LIVING THE DREAMFeatures | 3/9/2012 12:51:38 PM | Chris Ryndak
Lacrosse has always seemed to come easy for Jeremy Thompson. While the Buffalo Bandits rookie transition player has had to work hard to make it as a professional lacrosse player, he’s had to work even harder to make it through school and eventually earn a college degree.
Thompson, a native of the Onondaga Nation, hopes that his story of perseverance can be used to inspire children of the Six Nations Confederacy to not give up despite any challenges they may face. He’s been able to stay in the region for his entire playing career thus far and he believes that this is where he’s meant to be.
“I’ve come to realize that in the person I’ve become and all the things I have behind me, that I’m a role model to a lot of the Native kids around this area,” he said. “I wasn’t good in school, I didn’t know the English language and all that. I used lacrosse to help me out and get my education. It got me to where I am now and that’s what I’m showing the kids.”
Growing up in North Country in Akwesasne, Ont., Thompson attended a Mohawk language immersion school and spoke the Mohawk language. He didn’t learn English or how to read and write until his family moved to the Syracuse area and he enrolled in a public school when he was in seventh grade.
He says he struggled in school and that sidetracked his goal of playing lacrosse at Syracuse University right after his graduation from high school. He took an alternative route and spent two years at Onondaga Community College, but in the big picture he believes that it all worked out. He won two national titles at OCC – going 31-0 over two seasons – and he believes that his time there served as a great stepping-stone in terms of his education.
He transferred to Syracuse in 2009 and majored in Communication and Rhetorical Studies, a program that focuses on aspects of human communication and public speaking. He said that in college, he would have to put in three times as much time in his schoolwork to make sure he succeeded.
“I can only look at myself and say that I didn’t give up. I just kept pushing through it no matter how hard it was,” he said.
Thompson, one of five children, grew up with the game of lacrosse from a young age. His father Jerome played for the Iroquois Nationals, so since the age of 3, Thompson could be found with his three younger brothers holding a lacrosse stick. He believes that the time he’s spent with his family has not only helped his maturation as a lacrosse player, but as a person as well.
“That’s the best thing a parent can give them is their time and I think my parents did that for us,” Thompson said. “I think it’s showed through our lacrosse development and life in general. I’m grateful for where I’m at and what I have. Everything’s been becoming a dream come true and actually right now, I try and take every piece of it.”
While at Syracuse, Thompson felt pressure in being a part of a powerhouse program with a rich history. Since the NCAA began holding a tournament to decide their national champion in 1971, the Orange has won 10 titles, more than any other school.
“There was always a team out there that would always be happy to take us down or beat up on us or try and get that win. That would make their season,” he explained. “So being there, every day, it was almost like we were on a pedestal where we had to maintain this legacy.”
Although he didn’t win a national title while at Syracuse (“They come and go. You win some, you lose win,” he says), he did amass 33 goals and 53 points in 32 games and earned All-America honors in both of his seasons there.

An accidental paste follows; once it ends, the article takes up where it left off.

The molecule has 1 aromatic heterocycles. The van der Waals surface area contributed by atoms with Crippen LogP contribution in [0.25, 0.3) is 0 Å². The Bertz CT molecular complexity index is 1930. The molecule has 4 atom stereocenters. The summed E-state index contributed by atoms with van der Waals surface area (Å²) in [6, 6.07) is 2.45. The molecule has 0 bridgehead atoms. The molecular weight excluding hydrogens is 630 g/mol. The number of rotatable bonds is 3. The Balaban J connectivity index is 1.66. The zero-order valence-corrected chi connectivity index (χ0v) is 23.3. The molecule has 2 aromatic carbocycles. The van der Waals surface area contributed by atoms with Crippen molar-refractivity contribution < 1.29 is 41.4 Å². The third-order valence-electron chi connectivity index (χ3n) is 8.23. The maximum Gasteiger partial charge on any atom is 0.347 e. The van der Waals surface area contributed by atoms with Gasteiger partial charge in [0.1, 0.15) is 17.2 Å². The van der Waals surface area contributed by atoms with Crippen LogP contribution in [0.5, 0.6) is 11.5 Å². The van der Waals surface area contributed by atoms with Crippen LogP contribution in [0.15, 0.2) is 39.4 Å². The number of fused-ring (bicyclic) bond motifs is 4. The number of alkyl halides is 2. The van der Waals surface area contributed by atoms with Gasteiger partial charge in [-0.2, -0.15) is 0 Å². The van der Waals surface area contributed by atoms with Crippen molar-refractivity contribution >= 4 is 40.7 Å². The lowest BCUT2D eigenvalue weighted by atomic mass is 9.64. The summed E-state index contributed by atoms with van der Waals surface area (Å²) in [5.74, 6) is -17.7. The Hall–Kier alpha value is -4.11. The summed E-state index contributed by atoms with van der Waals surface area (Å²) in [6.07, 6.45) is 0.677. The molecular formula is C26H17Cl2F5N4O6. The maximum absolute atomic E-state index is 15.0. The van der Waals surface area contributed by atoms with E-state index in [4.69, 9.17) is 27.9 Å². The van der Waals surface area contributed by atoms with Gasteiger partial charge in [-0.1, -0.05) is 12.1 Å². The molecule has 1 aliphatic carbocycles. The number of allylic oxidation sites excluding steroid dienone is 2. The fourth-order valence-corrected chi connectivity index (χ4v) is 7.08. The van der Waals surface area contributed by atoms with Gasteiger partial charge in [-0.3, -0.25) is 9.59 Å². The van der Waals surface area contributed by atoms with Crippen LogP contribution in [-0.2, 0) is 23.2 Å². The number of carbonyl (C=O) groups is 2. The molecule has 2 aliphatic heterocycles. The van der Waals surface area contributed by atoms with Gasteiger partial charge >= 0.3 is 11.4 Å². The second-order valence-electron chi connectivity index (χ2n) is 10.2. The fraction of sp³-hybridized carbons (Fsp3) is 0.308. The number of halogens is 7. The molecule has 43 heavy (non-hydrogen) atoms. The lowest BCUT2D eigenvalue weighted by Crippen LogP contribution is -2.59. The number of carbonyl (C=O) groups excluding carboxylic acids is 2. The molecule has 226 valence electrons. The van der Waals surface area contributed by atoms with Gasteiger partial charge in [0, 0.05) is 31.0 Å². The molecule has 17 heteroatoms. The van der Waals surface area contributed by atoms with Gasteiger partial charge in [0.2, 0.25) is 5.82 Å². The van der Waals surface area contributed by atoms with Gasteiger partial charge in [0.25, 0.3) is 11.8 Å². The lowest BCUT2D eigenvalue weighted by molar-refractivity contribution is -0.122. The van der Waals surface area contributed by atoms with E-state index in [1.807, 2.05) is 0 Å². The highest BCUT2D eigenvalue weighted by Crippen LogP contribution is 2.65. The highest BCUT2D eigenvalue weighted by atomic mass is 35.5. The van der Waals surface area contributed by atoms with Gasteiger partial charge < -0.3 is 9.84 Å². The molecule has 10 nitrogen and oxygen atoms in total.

When he finished up at Syracuse, he looked to begin his professional lacrosse career. He earned a sponsorship deal in the fall and the Bandits selected him with their first pick (ninth overall) in the NLL Entry Draft in September. The ability to play lacrosse professionally year-round is the culmination of years of work.
In addition to his family, Thompson says that his teammates, especially 12-year veteran Tracey Kelusky, have been very helpful as he adapts to life in the NLL.
“T.K. has been helping me out a lot mentally and taking a role,” Thompson said. “He’s been a great mentor and leader for me.”
So far this season, Thompson’s appeared in five of the Bandits’ seven games and has registered two assists and collected 31 loose balls. He’s been used in the face off circle as well, winning 51.5 percent of his draws. Back at Syracuse, he was one of their key face-off men and said he made a name for himself taking face offs and then jumping into the offensive zone right away. This year, he’s shared those duties with Brandon Francis and Jay Thorimbert.
One thing he says he’s noticed is that the players in the NLL are faster, bigger, stronger and smarter than most of the competition he’s faced in the past.
Since the Bandits want to use him in a transition and defensive role, Thompson has focused on improving his game in his own end. He’s been used to taking the ball up and playing offense the last few years so refocusing on defense this season has been a big adjustment for him.
He is, however, still looking to drop in his first career goal.
“If I get a chance, if it’s a two-on-one or a three-on-two, if I have the shot, I’m going to start putting my mind at it and know that I can score,” he said. “I’d been playing a lot of offense a few years back and I know I can score, so I just have to put it in my head that if I have the chance to take it.”
And as with his schooling, the emphasis on hard work is not lost on Thompson when it comes to lacrosse.
“I’m trying to just go out there and play 100 percent, just give it all,” he said. “If, after every game, I’m tired [the next day] then that usually tells me that I gave it all I had or whatever I could. Just hopefully everything falls into play with the goals, the offense [and] putting some goals up.”